(iv) Lost Activity (LA). Since can be recovered in another immobilization, LA represents the percentage of the lost enzymes in the total immobilization process, due to the difference of and the sum of and , according to

(v) FPU Yield (%). The increase in the FPU activity: this parameter was calculated by the sum of FPU in all recycled derivatives in enzymatic hydrolysis of Filter Paper (), divided by , according toexpressed in number of times.

(vi) Net FPU Yield. It is the net yield in FPU from of the all recycled derivatives in enzymatic hydrolysis of Filter Paper in relation to the amount of supplied enzyme without . This parameter was calculated according toexpressed in number of times.

2.13. Statistical Treatment

Tests for enzymatic activity were conducted in triplicate, and data was submitted for analysis of variance (ANOVA), and the means were compared by Tukey test, using the program GraphPad Instat, Version 3.05 (Rutgers University). Curves and graphs were made in OriginLab software, Version 9.1, and Excel 2010. The treatments were analyzed statistically and considered significant at .

3. Results

3.1. Characterization of Commercial 1,4-β-Endoglucanase

The commercial 1,4-β-endoglucanase (ROHAMENT, CL) was analyzed by the total cellulase (Filter Paper activity, FPase) and total protein concentration (Bradford). In this way, the volumetric activity (FPU/mL) and specific activity (FPU/g protein) were determined in 3, 5, 12, and 20% (v·v−1) cellulase solution in acetate buffer at 40, 50, and 60°C (Table 2). The highest values of cellulase activity were obtained at 50°C with 20% (v·v−1) enzyme solution (FPU/mL), although with a lower specific activity ( FPU/g protein) when compared to 3% (v·v−1) enzyme solution (0.34 ± 0.00FPU/mL and 245.95 ± 0.15 FPU/g protein). Despite these higher results at 50°C, there were no statistical differences between 50 and 60°C (), but a significant difference at 40°C (). There was a decrease of more than 30% in activity in 20% (v·v−1) enzyme solution when comparing 40°C and 50°C ( and , resp.). Therefore, the increase of the activity did not follow the same proportion of the increase of enzyme concentration, probably due to the limitation of the substrate concentration for the excess of enzyme.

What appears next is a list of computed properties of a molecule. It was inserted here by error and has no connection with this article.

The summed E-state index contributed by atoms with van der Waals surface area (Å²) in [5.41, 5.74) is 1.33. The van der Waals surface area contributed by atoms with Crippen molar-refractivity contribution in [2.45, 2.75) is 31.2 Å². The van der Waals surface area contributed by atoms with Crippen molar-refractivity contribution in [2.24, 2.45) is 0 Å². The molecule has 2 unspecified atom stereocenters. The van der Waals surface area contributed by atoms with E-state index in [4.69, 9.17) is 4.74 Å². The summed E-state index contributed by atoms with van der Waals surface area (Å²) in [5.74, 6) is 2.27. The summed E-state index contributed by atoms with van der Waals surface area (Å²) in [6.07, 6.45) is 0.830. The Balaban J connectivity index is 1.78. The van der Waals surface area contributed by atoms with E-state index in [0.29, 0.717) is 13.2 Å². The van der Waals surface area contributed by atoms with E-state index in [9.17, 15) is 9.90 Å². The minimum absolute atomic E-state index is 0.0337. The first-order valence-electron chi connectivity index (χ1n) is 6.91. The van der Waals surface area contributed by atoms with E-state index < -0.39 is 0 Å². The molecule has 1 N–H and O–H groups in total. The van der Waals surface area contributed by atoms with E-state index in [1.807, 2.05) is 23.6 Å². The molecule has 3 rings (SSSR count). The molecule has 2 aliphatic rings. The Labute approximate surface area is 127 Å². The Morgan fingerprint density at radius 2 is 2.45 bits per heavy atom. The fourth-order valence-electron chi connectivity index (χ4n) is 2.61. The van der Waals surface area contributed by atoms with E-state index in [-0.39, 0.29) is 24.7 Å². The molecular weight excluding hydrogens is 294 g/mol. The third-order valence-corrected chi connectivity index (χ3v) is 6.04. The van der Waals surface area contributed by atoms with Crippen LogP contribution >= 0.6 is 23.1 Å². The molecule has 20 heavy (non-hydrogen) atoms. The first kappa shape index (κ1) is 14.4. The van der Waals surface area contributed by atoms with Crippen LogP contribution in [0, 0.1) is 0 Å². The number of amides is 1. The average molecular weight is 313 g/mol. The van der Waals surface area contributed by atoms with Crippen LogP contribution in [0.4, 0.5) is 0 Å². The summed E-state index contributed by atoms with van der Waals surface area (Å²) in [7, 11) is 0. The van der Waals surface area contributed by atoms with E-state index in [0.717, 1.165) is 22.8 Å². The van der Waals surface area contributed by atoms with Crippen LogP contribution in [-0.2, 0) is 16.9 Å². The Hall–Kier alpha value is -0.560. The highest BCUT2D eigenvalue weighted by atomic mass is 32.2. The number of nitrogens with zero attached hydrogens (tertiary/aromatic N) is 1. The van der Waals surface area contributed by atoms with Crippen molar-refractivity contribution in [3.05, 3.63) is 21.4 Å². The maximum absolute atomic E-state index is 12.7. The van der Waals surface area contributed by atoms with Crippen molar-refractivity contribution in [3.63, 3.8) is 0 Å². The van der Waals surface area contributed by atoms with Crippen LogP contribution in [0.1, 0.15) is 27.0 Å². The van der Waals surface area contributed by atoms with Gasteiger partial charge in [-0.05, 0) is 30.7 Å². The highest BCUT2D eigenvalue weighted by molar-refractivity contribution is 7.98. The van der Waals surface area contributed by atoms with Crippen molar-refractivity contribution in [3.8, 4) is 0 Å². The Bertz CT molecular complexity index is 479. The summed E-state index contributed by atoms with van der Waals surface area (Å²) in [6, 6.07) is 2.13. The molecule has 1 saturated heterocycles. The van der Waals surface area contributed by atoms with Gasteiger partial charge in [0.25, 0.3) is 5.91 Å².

Table 2: Cellulase activity of 1,4-β-endoglucanase (ROHAMENT, CL) in different concentrations and temperatures in pH 5.6.
3.2. Immobilization of 1,4-β-Endoglucanase on Activated Carbon, Zeolite, Ion Exchange Resin, and Polystyrene